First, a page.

JP Morgan Chase tries new credit card gimmick to win back customers

After jacking up interest rates and changing repayment terms on its credit cards over the past year, JP Morgan Chase (JPM) wants to play nice for a while. Will anyone buy the idea that this company truly wants to help its customers pay down debt with its new Chase Blueprint program? Offering better interest rates and payment terms would help a lot more.

The program, which the bank plans to unveil Tuesday, will allow customers to designate certain categories of items, such as food, that they plan to pay off in full each month. Consumers will be given a grace period before interest charges accrue on those purchases, as long as they pay those portions of their bill in full. Interest charges will continue to accrue on other charges not in their designated categories.
Personally, I think this is a gimmick that will get consumers deeper into debt. Consumers are making a better choice for items they intend to pay off quickly -- debit cards. In fact, studies show credit card use is dwindling while debit card use is rising. Credit card companies are losing transaction fees to debit card providers. They need to find a way to get them back. Chase Blueprint's new features will enable them to do just that if consumers buy into the program.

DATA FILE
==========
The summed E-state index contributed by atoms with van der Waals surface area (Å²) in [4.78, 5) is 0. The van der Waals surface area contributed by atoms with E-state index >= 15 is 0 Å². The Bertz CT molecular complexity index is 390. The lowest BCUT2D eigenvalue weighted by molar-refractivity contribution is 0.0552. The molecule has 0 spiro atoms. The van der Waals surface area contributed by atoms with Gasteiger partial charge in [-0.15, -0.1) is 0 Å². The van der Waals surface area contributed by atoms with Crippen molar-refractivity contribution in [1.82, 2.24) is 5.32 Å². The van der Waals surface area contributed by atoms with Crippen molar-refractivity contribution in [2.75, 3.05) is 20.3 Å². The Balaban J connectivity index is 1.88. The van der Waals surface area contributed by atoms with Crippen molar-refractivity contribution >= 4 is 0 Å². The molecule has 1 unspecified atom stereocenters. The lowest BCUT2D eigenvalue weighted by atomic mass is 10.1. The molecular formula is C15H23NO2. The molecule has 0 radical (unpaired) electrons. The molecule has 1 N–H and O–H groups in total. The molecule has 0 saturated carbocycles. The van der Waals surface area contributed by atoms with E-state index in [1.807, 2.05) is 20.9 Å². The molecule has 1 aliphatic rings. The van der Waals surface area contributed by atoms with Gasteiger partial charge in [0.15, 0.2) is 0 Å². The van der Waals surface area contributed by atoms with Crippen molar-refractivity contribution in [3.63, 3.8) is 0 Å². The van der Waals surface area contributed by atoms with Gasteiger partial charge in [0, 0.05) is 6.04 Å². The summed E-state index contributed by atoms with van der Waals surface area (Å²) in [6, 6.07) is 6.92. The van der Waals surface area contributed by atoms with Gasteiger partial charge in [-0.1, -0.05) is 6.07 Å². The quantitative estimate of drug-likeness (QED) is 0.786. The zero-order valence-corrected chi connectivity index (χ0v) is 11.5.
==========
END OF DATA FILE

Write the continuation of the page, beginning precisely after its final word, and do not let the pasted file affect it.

Chase Blueprint does offer consumers some good things. For those who are paying down significant debt, Chase has developed tools to help. For example, Chase's financial management tools will help consumers calculate the interest they can save by paying more than the minimum each month. You can take a look at the advice and planning section of Chase's website to get a sampling of the financial management tools being offered. Bill Wallace, president of card services for JP Morgan Chase told Bloomberg that the industry has not done a good job of explaining interest expenses to consumers. You think?

Now that the company has jacked up interest rates on its millions of cardholders over the past year, pushing many to the point where they could no longer afford to make their payments, it's not surprising they're trying to figure out how they can help them pay their bills. But in addition to rapid interest rate increases, JP Morgan Chase also just raised its monthly minimum payment requirement from two percent of the outstanding bill to five percent of the outstanding bill, throwing even more cardholders over the edge. Do they really think a few money management tools are going to give their customers any significant relief?

Lita Epstein has written more than 25 books, including The Complete Idiot's Guide to Improving Your Credit Score.

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